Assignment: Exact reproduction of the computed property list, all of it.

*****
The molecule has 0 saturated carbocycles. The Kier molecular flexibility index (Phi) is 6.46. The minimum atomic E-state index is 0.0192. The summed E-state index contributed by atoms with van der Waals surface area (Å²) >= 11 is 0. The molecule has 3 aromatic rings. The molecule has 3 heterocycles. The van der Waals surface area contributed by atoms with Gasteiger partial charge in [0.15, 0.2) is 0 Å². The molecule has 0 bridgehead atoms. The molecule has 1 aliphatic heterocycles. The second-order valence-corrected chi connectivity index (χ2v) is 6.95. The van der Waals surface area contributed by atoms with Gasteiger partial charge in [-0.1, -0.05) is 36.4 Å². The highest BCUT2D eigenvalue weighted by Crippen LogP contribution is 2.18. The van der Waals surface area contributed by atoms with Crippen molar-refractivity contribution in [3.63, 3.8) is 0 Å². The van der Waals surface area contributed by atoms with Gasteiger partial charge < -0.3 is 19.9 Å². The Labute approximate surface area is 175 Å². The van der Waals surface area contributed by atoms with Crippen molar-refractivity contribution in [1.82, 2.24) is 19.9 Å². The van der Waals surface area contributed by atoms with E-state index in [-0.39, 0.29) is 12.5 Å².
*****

The molecule has 0 saturated carbocycles. The Kier molecular flexibility index (Phi) is 6.46. The minimum atomic E-state index is 0.0192. The summed E-state index contributed by atoms with van der Waals surface area (Å²) >= 11 is 0. The molecule has 3 aromatic rings. The molecule has 3 heterocycles. The van der Waals surface area contributed by atoms with Gasteiger partial charge in [0.15, 0.2) is 0 Å². The molecule has 0 bridgehead atoms. The molecule has 1 aliphatic heterocycles. The second-order valence-corrected chi connectivity index (χ2v) is 6.95. The van der Waals surface area contributed by atoms with Gasteiger partial charge in [-0.1, -0.05) is 36.4 Å². The highest BCUT2D eigenvalue weighted by Crippen LogP contribution is 2.18. The van der Waals surface area contributed by atoms with Crippen molar-refractivity contribution in [3.63, 3.8) is 0 Å². The van der Waals surface area contributed by atoms with Gasteiger partial charge < -0.3 is 19.9 Å². The Labute approximate surface area is 175 Å². The van der Waals surface area contributed by atoms with Crippen molar-refractivity contribution in [1.82, 2.24) is 19.9 Å². The van der Waals surface area contributed by atoms with E-state index in [-0.39, 0.29) is 12.5 Å².